As in +- 10% close enough at the time.

    In my mind removing the plug was an experiment so I actually used a calculator...
    If I really want to know I'll have to get more scientific and have stricter controls.

    Thank you for the link that is fascinating.
    I think I'll put the yellow plug back in for now but it might be interesting to replace it with some switches.

    ps I really appreciate the dwell measurments I would have difficulty getting those myself.
    Last edited by scott.lambert; 06-23-2013 at 05:01 PM. Reason: ps

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    Quite a thread. More of a rope actually.

    It might actually be convenient to have a "low octane" switch in my neck of the woods.
    Or for someone GSing their way through Mexico.

    Any idea what octane we're talking about for the Swiss code?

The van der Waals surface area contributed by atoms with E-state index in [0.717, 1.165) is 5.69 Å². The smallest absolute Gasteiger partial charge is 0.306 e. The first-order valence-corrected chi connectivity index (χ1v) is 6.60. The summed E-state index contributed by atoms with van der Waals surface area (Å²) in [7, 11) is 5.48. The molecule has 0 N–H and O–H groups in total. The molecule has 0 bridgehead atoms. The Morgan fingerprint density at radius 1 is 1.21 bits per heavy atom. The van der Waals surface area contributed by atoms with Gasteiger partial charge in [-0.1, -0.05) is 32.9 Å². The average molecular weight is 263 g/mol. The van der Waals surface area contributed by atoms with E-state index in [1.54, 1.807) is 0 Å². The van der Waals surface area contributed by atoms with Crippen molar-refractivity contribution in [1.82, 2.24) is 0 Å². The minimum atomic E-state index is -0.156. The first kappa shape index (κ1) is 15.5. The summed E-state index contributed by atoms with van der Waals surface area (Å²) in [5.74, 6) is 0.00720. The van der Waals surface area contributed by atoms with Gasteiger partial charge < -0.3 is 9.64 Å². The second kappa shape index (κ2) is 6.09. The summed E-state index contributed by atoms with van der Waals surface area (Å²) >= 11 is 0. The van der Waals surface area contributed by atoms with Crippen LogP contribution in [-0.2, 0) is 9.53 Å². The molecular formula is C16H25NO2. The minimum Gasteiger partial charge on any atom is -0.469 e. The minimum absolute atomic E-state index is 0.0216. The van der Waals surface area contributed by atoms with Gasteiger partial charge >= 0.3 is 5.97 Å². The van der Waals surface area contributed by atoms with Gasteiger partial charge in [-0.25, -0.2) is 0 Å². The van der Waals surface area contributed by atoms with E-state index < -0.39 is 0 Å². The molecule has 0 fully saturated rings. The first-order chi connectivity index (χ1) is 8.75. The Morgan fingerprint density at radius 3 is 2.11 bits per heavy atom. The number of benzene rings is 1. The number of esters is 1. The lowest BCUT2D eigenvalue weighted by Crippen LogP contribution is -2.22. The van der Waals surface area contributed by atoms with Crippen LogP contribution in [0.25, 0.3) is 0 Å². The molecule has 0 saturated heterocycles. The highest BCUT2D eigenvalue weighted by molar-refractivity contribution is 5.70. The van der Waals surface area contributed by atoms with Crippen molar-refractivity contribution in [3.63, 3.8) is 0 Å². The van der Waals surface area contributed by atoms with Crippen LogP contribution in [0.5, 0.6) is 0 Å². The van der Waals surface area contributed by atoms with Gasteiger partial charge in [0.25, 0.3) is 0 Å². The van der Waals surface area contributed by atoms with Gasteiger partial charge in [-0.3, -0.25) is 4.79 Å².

Is it necessary to reset the Motronic after changing the code plug?
    I thought there was an immediate seat-of-the pants difference just pulling the plug.
    Last edited by scott.lambert; 06-23-2013 at 06:44 PM.

  14. #14
    Registered User roger 04 rt's Avatar
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    My advice would be to run with the stock Coding Plug, except those with R1100s who want to run Open Loop with non-ethanol fuel. For most models, adjusting Lambda with something like an LC-1 (or the Device I've been working with Nightrider.com on) is more productive that changing Coding Plugs. The Plugs have very different meanings R1100 vs R1150. Here are a couple of examples from the document I have, written in French:

    R1100RT (MA 2.2) :
    - Sans catalyseur ..............................
    - Avec catalyseur ..............................